|Easton's Bible Dictionary|
(1 Kings 12:11). Variously administered. In no case were the stripes to exceed forty (Deuteronomy 25:3; Comp. 2 Corinthians 11:24). In the time of the apostles, in consequence of the passing of what was called the Porcian law, no Roman citizen could be scourged in any case (Acts 16:22-37). (see BASTINADO.) In the scourging of our Lord (Matthew 27:26; Mark 15:15) the words of prophecy (Isaiah 53:5) were fulfilled.
Noah Webster's Dictionary
(p. pr. & vb. n.) of Scourge.
Int. Standard Bible Encyclopedia
skurj, skur'-jing (mastix], mastigoo; in Acts 22:25 mastizo, in Mark 15:15 parallel Matthew 27:26 phragelloo): A Roman implement for severe bodily punishment. Horace calls it horribile flagellum. It consisted of a handle, to which several cords or leather thongs were affixed, which were weighted with jagged pieces of bone or metal, to make the blow more painful and effective. It is comparable, in its horrid effects, only with the Russian knout. The victim was tied to a post (Acts 22:25) and the blows were applied to the back and loins, sometimes even, in the wanton cruelty of the executioner, to the face and the bowels. In the tense position of the body, the effect can easily be imagined. So hideous was the punishment that the victim usually fainted and not rarely died under it. Eusebius draws a horribly realistic picture of the torture of scourging (Historia Ecclesiastica, IV, 15). By its application secrets and confessions were wrung from the victim (Acts 22:24). It usually preceded capital punishment (Livy xxxiii.36). It was illegal to apply the flagallum to a Roman citizen (Acts 22:25), since the Porcian and Sempronian laws, 248 and 123 B.C., although these laws were not rarely broken in the provinces (Tac. Hist. iv0.27; Cic. Verr. v.6, 62; Josephus, BJ, II, xiv, 9). As among the Russians today, the number of blows was not usually fixed, the severity of the punishment depending entirely on the commanding officer. In the punishment of Jesus, we are reminded of the words of Psalm 129:3. Among the Jews the punishment of flagellation was well known since the Egyptian days, as the monuments abundantly testify. The word "scourge" is used in Leviticus 19:20, but the American Standard Revised Version translates "punished," the original word biqqoreth expressing the idea of investigation. Deuteronomy 25:3 fixed the mode of a Jewish flogging and limits the number of blows to 40. Apparently the flogging was administered by a rod. The Syrians reintroduced true scourging into Jewish life, when Antiochus Epiphanes forced them by means of it to eat swine's flesh (2 Maccabees 6:30; 7:1). Later it was legalized by Jewish law and became customary (Matthew 10:17; Matthew 23:34 Acts 22:19; Acts 26:11), but the traditional limitation of the number of blows was still preserved. Says Paul in his "foolish boasting": "in stripes above measure," "of the Jews five times received I forty stripes save one," distinguishing it from the "beatings with rods," thrice repeated (2 Corinthians 11:23-25).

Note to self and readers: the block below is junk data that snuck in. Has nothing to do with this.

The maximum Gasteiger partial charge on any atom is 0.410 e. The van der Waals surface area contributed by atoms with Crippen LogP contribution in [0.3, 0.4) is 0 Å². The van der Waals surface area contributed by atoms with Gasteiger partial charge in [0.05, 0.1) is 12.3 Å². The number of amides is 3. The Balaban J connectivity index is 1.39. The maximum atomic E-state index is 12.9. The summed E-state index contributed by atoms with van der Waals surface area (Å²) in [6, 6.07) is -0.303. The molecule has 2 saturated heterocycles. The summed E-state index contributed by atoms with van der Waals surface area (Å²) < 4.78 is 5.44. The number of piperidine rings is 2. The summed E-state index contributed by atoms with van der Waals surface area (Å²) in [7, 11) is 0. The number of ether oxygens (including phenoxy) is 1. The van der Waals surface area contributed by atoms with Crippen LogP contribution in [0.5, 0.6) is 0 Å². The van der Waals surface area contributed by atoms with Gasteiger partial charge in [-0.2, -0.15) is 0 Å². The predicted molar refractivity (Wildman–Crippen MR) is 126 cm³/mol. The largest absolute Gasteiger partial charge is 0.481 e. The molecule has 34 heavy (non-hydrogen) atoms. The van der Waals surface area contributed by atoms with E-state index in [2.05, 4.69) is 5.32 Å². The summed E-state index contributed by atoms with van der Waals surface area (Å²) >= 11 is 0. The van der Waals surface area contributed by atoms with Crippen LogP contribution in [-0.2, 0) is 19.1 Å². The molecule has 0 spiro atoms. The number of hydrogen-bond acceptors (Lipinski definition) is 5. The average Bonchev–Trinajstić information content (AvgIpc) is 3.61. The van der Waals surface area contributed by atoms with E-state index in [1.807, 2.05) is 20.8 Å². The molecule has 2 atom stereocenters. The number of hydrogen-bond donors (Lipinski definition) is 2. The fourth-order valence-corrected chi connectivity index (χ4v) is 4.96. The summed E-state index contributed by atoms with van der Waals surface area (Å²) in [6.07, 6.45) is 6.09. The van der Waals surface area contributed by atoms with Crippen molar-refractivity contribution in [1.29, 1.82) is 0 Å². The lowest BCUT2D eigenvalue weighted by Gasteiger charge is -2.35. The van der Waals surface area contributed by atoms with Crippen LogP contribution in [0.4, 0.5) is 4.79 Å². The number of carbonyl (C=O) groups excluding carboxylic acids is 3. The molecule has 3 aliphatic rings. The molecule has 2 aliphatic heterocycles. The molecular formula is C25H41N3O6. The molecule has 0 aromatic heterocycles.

The other Old Testament references (Job 5:21; Job 9:23 Isaiah 10:26; Isaiah 28:15, 18 shot; Joshua 23:13 shotet) are figurative for "affliction." Notice the curious mixture of metaphors in the phrase "over-flowing scourge" (Isaiah 28:15-18).
Henry E. Dosker
Scourging (5 Occurrences)
Mark 15:15 So Pilate, wishing to satisfy the mob, released Barabbas for them, and after scourging Jesus handed Him over for crucifixion. (WEY)
Acts 22:19 and I said, Lord, they -- they know that I was imprisoning and was scourging in every synagogue those believing on thee; (YLT)
Acts 22:24 the commanding officer commanded him to be brought into the barracks, ordering him to be examined by scourging, that he might know for what crime they shouted against him like that. (WEB KJV ASV DBY WBS NAS RSV)
Hebrews 11:36 Others were tried by mocking and scourging, yes, moreover by bonds and imprisonment. (WEB KJV WEY ASV DBY WBS YLT NAS RSV)
Isaiah 53:5 But it was for our sins he was wounded, and for our evil doings he was crushed: he took the punishment by which we have peace, and by his wounds we are made well. (See NAS)